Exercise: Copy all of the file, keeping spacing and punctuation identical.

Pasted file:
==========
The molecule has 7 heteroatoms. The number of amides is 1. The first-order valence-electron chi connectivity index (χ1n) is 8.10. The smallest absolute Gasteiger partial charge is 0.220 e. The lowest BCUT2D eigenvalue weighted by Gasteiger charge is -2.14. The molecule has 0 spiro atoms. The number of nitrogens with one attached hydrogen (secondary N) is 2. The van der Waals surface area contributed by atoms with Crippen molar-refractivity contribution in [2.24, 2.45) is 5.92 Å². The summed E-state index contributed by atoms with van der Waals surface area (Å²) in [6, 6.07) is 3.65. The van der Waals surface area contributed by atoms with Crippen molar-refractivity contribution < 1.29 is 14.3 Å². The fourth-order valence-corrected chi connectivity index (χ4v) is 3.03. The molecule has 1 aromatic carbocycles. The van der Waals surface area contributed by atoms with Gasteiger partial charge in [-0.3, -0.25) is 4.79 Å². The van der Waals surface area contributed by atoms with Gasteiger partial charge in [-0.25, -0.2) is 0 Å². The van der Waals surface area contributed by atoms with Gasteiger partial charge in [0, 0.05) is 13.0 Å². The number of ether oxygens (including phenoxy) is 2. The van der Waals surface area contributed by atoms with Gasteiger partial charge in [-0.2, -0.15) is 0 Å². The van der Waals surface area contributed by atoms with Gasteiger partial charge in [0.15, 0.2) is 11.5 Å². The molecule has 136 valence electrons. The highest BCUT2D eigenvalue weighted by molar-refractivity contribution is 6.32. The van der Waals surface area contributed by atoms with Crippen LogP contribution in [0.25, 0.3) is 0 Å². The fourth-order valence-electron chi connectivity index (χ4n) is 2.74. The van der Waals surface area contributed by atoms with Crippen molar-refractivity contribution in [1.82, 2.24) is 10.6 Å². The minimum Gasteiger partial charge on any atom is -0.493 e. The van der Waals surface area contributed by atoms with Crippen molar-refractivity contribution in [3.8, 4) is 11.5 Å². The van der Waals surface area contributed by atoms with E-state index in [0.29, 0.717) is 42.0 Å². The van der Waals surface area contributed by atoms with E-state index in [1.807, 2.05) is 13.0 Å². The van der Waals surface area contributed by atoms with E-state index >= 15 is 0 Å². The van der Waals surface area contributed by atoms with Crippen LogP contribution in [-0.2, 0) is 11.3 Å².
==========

The molecule has 7 heteroatoms. The number of amides is 1. The first-order valence-electron chi connectivity index (χ1n) is 8.10. The smallest absolute Gasteiger partial charge is 0.220 e. The lowest BCUT2D eigenvalue weighted by Gasteiger charge is -2.14. The molecule has 0 spiro atoms. The number of nitrogens with one attached hydrogen (secondary N) is 2. The van der Waals surface area contributed by atoms with Crippen molar-refractivity contribution in [2.24, 2.45) is 5.92 Å². The summed E-state index contributed by atoms with van der Waals surface area (Å²) in [6, 6.07) is 3.65. The van der Waals surface area contributed by atoms with Crippen molar-refractivity contribution < 1.29 is 14.3 Å². The fourth-order valence-corrected chi connectivity index (χ4v) is 3.03. The molecule has 1 aromatic carbocycles. The van der Waals surface area contributed by atoms with Gasteiger partial charge in [-0.3, -0.25) is 4.79 Å². The van der Waals surface area contributed by atoms with Gasteiger partial charge in [-0.25, -0.2) is 0 Å². The van der Waals surface area contributed by atoms with Gasteiger partial charge in [0, 0.05) is 13.0 Å². The number of ether oxygens (including phenoxy) is 2. The van der Waals surface area contributed by atoms with Gasteiger partial charge in [-0.2, -0.15) is 0 Å². The van der Waals surface area contributed by atoms with Gasteiger partial charge in [0.15, 0.2) is 11.5 Å². The molecule has 136 valence electrons. The highest BCUT2D eigenvalue weighted by molar-refractivity contribution is 6.32. The van der Waals surface area contributed by atoms with Crippen LogP contribution in [0.25, 0.3) is 0 Å². The fourth-order valence-electron chi connectivity index (χ4n) is 2.74. The van der Waals surface area contributed by atoms with Crippen molar-refractivity contribution in [1.82, 2.24) is 10.6 Å². The minimum Gasteiger partial charge on any atom is -0.493 e. The van der Waals surface area contributed by atoms with Crippen molar-refractivity contribution in [3.8, 4) is 11.5 Å². The van der Waals surface area contributed by atoms with E-state index in [0.29, 0.717) is 42.0 Å². The van der Waals surface area contributed by atoms with E-state index in [1.807, 2.05) is 13.0 Å². The van der Waals surface area contributed by atoms with E-state index >= 15 is 0 Å². The van der Waals surface area contributed by atoms with Crippen LogP contribution in [-0.2, 0) is 11.3 Å².